Lionsgates's 'End Game' Close to Getting Second Run
By Kate Bulkley
For MIPTV April 04, 2012
Series popularity on Hulu points to increasing power of original programming in the digital space.
End Game star Shawn Doyle is very close to a returning to his role as Russian chess grand master-turned detective, according to Lionsgate president of worldwide television and digital distribution Jim Packer. If the deal is sealed it will be down to the power of Hulu and the social buzz the show’s first season has created since it launched on the platform earlier this year.
Packer, who sold the series to Hulu and has championed the show’s re-commissioning, told The Hollywood Reporter that Hulu is “very close” to giving a green light to a second series, which would be both good news for the show’s fans as well as an indication of the role the new digital players like Hulu are beginning to have on funding original content.
“If I am able to pull this deal off then I am going to have a season two order from an on-demand platform in the US. In effect they become the originating broadcaster,” said Packer. That is an interesting development not only for End Game but for Lionsgate and for Endemol, which have the international distribution rights to the show. End Game may be a difficult international sell to broadcasters, but with 24 to 48 episodes it becomes a much more attractive.
Packer and others at the MipTV programming market in Cannes this week is very interested in how the digital players like Hulu, YouTube and Netflix are starting to play a bigger role in original production. Hulu has committed $500 million to content this year and Netflix, which is a co-producer on Lillyhammer, starring The Soprano's Steven Van Zandt, announced the sale of the series to French broadcaster AB Groupe.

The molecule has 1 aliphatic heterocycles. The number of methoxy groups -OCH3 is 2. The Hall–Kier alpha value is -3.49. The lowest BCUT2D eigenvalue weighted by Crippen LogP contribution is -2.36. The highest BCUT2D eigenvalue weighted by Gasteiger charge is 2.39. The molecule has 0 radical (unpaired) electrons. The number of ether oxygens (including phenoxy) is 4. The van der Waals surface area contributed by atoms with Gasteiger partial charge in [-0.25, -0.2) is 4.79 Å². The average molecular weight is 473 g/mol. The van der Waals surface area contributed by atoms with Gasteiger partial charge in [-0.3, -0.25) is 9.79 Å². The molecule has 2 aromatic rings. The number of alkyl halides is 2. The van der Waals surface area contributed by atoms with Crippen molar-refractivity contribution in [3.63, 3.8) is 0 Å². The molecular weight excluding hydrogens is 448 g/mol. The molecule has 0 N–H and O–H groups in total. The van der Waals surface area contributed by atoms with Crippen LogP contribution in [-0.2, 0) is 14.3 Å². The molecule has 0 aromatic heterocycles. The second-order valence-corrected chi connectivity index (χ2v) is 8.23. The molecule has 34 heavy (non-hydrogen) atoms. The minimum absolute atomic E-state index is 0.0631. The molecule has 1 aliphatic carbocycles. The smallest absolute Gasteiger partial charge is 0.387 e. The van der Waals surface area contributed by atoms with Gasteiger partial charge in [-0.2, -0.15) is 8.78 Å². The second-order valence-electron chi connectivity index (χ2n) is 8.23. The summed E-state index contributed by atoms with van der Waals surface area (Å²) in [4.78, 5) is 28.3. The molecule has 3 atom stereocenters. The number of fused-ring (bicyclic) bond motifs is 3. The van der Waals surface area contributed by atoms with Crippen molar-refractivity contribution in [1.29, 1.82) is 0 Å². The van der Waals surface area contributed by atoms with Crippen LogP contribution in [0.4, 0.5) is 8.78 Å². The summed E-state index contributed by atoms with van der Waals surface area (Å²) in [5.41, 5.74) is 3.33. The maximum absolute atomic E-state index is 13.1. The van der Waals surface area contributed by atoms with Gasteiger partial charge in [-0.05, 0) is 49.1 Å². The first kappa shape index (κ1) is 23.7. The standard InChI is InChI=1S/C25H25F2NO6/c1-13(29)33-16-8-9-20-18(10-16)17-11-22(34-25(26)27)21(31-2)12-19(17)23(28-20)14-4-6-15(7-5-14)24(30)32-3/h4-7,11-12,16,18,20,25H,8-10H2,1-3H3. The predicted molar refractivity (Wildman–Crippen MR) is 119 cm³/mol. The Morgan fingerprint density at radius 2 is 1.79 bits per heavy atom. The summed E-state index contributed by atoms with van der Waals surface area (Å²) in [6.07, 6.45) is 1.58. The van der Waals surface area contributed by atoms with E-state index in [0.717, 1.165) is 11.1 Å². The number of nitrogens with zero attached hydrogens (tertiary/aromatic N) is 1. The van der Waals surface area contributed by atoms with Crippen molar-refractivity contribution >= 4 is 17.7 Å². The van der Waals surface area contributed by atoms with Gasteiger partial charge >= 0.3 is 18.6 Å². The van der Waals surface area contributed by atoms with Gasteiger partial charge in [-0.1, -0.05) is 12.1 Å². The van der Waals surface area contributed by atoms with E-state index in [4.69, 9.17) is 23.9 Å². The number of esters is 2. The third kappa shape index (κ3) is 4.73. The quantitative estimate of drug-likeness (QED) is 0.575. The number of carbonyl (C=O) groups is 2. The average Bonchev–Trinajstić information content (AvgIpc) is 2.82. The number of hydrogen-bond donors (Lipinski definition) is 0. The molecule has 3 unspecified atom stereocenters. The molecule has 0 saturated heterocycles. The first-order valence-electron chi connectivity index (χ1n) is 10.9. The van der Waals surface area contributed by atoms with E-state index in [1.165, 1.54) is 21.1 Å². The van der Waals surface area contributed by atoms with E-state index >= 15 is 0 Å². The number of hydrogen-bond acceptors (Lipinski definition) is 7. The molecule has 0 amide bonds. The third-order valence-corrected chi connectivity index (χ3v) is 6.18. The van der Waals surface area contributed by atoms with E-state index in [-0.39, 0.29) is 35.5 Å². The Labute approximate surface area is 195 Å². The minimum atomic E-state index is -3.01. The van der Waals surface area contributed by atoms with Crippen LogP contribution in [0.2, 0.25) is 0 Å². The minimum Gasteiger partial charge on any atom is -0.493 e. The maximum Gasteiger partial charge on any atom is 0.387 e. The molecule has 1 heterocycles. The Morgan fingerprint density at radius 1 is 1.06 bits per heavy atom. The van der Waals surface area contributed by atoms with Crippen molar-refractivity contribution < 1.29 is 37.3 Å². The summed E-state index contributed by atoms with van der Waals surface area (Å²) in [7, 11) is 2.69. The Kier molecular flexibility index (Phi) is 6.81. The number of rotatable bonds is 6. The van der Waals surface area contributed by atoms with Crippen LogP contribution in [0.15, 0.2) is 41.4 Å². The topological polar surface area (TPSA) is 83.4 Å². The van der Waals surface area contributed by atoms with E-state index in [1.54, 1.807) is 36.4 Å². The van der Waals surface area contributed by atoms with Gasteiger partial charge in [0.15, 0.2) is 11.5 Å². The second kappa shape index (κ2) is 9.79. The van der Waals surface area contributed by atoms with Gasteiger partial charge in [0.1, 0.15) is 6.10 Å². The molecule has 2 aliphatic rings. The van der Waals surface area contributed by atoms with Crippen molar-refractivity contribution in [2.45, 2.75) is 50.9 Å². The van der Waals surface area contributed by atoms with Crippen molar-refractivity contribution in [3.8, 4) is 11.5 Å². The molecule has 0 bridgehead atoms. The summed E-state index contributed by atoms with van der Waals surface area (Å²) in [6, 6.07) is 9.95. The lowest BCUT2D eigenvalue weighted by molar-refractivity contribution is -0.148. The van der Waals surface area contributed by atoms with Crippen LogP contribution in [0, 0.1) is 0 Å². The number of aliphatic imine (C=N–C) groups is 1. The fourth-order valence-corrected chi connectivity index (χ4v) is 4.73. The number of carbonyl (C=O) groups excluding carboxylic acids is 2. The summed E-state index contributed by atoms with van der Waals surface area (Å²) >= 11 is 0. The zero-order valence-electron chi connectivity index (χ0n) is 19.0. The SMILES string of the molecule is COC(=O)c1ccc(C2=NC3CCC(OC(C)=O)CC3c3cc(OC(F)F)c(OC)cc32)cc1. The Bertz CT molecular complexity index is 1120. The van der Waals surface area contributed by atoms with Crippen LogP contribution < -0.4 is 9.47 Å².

YouTube has also started the European roll-out of a strategy of offering advances to producers willing to launch new channels on the Google-backed online video site. The channel strategy began last year in the U.S. with 100 channels backed by a reported $100 million investment. Both FremantleMedia and Shine Media have already committed to YouTube channels in the U.S. In Europe, YouTube is reportedly focusing on the U.K. Initially, with ambitions to financially support the rollout of 20 channels backed by £10 million of seed money.
YouTube’s head of digital programming Jed Simmons, who spoke on a panel at MIPTV, has used the MIPTV market to meet with independent production companies interested in pitching for the channels.
“The digital companies are starting to play a bigger role in the content creation side of the business and I see that as a very good thing for our business,” said Packer.
On Hulu, End Game was lighting up the social networks threads, said Packer, and it was in the top 10 Hulu dramas several times. “There users have responded and they are listening.”
End Game cost close to $2 million per episode for the first series on Canada’s Showcase and Packer is convinced that he can produce a “network quality show” through creative use of locations, subsidies and international distribution pre-sales.
Added Packer: “It’s kind of a travesty to have a show good enough to get a Gemini Award in its first year and then win a digital Emmy here at MipTV and not have it get recommissioned.”